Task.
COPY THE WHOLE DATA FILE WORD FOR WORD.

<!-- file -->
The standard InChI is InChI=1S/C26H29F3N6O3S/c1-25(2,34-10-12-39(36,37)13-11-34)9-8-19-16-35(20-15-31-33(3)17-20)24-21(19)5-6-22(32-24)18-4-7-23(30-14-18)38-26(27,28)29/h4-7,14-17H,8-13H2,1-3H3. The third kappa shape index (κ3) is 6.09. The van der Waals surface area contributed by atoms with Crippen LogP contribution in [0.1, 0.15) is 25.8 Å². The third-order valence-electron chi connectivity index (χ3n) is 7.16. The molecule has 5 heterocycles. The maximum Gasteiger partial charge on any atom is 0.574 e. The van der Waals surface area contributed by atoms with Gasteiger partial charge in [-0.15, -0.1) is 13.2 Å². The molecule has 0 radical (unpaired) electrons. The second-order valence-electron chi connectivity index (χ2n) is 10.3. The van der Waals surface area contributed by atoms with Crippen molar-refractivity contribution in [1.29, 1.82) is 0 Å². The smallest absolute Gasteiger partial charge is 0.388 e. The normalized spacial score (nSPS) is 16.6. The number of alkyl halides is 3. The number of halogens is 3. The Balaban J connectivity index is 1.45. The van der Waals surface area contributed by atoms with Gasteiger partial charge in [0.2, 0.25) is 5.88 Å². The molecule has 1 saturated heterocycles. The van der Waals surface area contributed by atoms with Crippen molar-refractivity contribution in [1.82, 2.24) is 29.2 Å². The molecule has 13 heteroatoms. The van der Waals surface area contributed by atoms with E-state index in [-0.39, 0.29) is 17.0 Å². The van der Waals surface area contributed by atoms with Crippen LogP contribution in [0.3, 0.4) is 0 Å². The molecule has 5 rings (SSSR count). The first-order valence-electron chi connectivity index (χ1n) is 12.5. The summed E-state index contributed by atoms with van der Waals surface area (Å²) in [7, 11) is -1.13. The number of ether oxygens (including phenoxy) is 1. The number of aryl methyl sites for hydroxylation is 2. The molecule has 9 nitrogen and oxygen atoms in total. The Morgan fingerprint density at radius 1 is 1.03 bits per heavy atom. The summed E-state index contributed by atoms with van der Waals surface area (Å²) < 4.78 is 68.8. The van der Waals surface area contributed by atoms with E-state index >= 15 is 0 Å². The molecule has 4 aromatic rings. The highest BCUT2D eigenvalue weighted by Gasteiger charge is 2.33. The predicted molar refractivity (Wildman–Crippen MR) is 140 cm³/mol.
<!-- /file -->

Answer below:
The standard InChI is InChI=1S/C26H29F3N6O3S/c1-25(2,34-10-12-39(36,37)13-11-34)9-8-19-16-35(20-15-31-33(3)17-20)24-21(19)5-6-22(32-24)18-4-7-23(30-14-18)38-26(27,28)29/h4-7,14-17H,8-13H2,1-3H3. The third kappa shape index (κ3) is 6.09. The van der Waals surface area contributed by atoms with Crippen LogP contribution in [0.1, 0.15) is 25.8 Å². The third-order valence-electron chi connectivity index (χ3n) is 7.16. The molecule has 5 heterocycles. The maximum Gasteiger partial charge on any atom is 0.574 e. The van der Waals surface area contributed by atoms with Gasteiger partial charge in [-0.15, -0.1) is 13.2 Å². The molecule has 0 radical (unpaired) electrons. The second-order valence-electron chi connectivity index (χ2n) is 10.3. The van der Waals surface area contributed by atoms with Crippen molar-refractivity contribution in [1.29, 1.82) is 0 Å². The smallest absolute Gasteiger partial charge is 0.388 e. The normalized spacial score (nSPS) is 16.6. The number of alkyl halides is 3. The number of halogens is 3. The Balaban J connectivity index is 1.45. The van der Waals surface area contributed by atoms with Gasteiger partial charge in [0.2, 0.25) is 5.88 Å². The molecule has 1 saturated heterocycles. The van der Waals surface area contributed by atoms with Crippen molar-refractivity contribution in [1.82, 2.24) is 29.2 Å². The molecule has 13 heteroatoms. The van der Waals surface area contributed by atoms with E-state index in [-0.39, 0.29) is 17.0 Å². The van der Waals surface area contributed by atoms with Crippen LogP contribution in [0.3, 0.4) is 0 Å². The molecule has 5 rings (SSSR count). The first-order valence-electron chi connectivity index (χ1n) is 12.5. The summed E-state index contributed by atoms with van der Waals surface area (Å²) in [7, 11) is -1.13. The number of ether oxygens (including phenoxy) is 1. The number of aryl methyl sites for hydroxylation is 2. The molecule has 9 nitrogen and oxygen atoms in total. The Morgan fingerprint density at radius 1 is 1.03 bits per heavy atom. The summed E-state index contributed by atoms with van der Waals surface area (Å²) < 4.78 is 68.8. The van der Waals surface area contributed by atoms with E-state index >= 15 is 0 Å². The molecule has 4 aromatic rings. The highest BCUT2D eigenvalue weighted by Gasteiger charge is 2.33. The predicted molar refractivity (Wildman–Crippen MR) is 140 cm³/mol.